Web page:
Author : Patricia Stewart, Staff Writer
“Are you telling me a spaceship really did crash in Roswell in 1947?” asked Dr. Ambien as he panned the badly damaged spaceship that had been laid out in the spacious hangar.
“Yes, Doctor. The spaceship contained three aliens, but they all died in the crash. However, there was a very sophisticated on-board computer that we managed to capture.”
“You mean ‘recover’.”
“No, Doctor, I mean capture. When we tried to load the spaceship onto a flatbed, it fired its engines and tried to escape. Fortunately, because it was badly damaged, the ship didn’t get far. The computer is that large glowing ball in the cockpit.” He indicated an eighteen inch diameter, translucent pale green sphere that had a geodesic metallic framework surrounding it. “It wasn’t easy in the beginning, but we were able to extract a lot of useful technology out of the computer by modulating its power intake. Of course, we couldn’t admit that it was alien technology, so we had to give credit to human scientists for all the new inventions. You know, William Shockley got credit for the transistor, Jack Kilby for the microchip, Al Gore for the internet,” he added with a smirk.
“Wait a minute,” interrupted Dr. Ambien. “What did you mean when you said you modulated its power intake?”
“Well, we needed to gain its cooperation. So when it wouldn’t give us information, we’d cut back its power, or change the frequency of the electric current. Sometimes we would place powerful magnets around the sphere to scramble its electrical pathways. Eventually, it shared its technology.”
“You mean you tortured it?”
“Come on professor, it’s a computer, not a person. Is it torture to cut the power to your PC?”
“It’s not the same thing. This is unethical behavior. I don’t think I can work for this Program.”
“Look Doctor. You’re here for one thing. You’re under contract to give us an independent assessment of that satellite,” he pointed to the automobile size contraption at the far side of the hangar. “We built it based on the designs given to us by the alien computer. It’s supposed to be able to detect fissionable levels of weapons grade uranium from orbit. But, to be frank, it has a lot of hardware that we don’t fully understand. We’re reluctant to activate it without the concurrence of industry’s top scientific minds. You either work with us, Doctor, or you’ll never do work for the government again.”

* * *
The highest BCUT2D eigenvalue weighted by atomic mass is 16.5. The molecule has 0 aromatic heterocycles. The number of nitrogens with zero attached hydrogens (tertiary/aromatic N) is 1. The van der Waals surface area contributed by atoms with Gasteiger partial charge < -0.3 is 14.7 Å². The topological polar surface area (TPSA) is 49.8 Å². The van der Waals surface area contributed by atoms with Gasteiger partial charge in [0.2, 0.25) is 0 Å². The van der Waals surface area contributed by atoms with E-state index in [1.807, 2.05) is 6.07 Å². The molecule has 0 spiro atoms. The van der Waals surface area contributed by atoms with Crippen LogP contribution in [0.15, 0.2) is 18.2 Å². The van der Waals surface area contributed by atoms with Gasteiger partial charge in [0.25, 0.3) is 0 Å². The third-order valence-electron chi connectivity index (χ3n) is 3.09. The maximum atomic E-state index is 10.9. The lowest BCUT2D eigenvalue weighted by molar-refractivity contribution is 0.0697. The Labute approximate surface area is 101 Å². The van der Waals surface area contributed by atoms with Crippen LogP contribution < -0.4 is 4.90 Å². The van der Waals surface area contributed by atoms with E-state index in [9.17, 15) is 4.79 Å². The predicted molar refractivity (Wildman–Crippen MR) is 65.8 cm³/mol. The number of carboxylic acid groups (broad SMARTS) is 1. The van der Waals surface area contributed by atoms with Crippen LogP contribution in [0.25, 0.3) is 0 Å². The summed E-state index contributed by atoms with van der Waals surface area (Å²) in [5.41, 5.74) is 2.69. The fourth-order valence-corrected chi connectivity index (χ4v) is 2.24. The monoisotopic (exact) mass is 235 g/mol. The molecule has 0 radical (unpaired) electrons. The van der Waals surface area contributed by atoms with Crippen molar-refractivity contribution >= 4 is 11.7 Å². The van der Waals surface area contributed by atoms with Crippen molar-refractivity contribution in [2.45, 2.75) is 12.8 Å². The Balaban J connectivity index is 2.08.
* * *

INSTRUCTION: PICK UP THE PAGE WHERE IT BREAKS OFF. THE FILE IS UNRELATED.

You bastards, Ambien thought. Homeland Security is going to blacklist me. Then he noticed the translucent sphere pulsating. It was Morse Code. “Please help me,” it spelled out. After a few seconds thought, he made up his mind. “Yes,” Dr. Ambien said aloud while staring at the computer, “I will help you.” Almost instantly, the new satellite emitted an intense pulse that caused all of the humans in the hangar to collapse, except for Dr. Ambien. The satellite lifted from the ground and floated toward the alien spaceship. When it landed, a hatch opened, exposing an internal cavity about the size of the sphere. The compartment contained dozens of cables with unique connectors. Its function was obvious. Dr. Ambien quickly climbed into the damaged spaceship and disconnected the sphere and carried it to the satellite. It took him five minutes to connect all the cables. The sphere glowed bright yellow as the satellite drifted upward, where it hovered for several minutes. Then the public address system of the hangar transmitted a message, “Thank you, Dr. Ambien.”
The satellite rammed through the skylight, and disappeared into the clouds.
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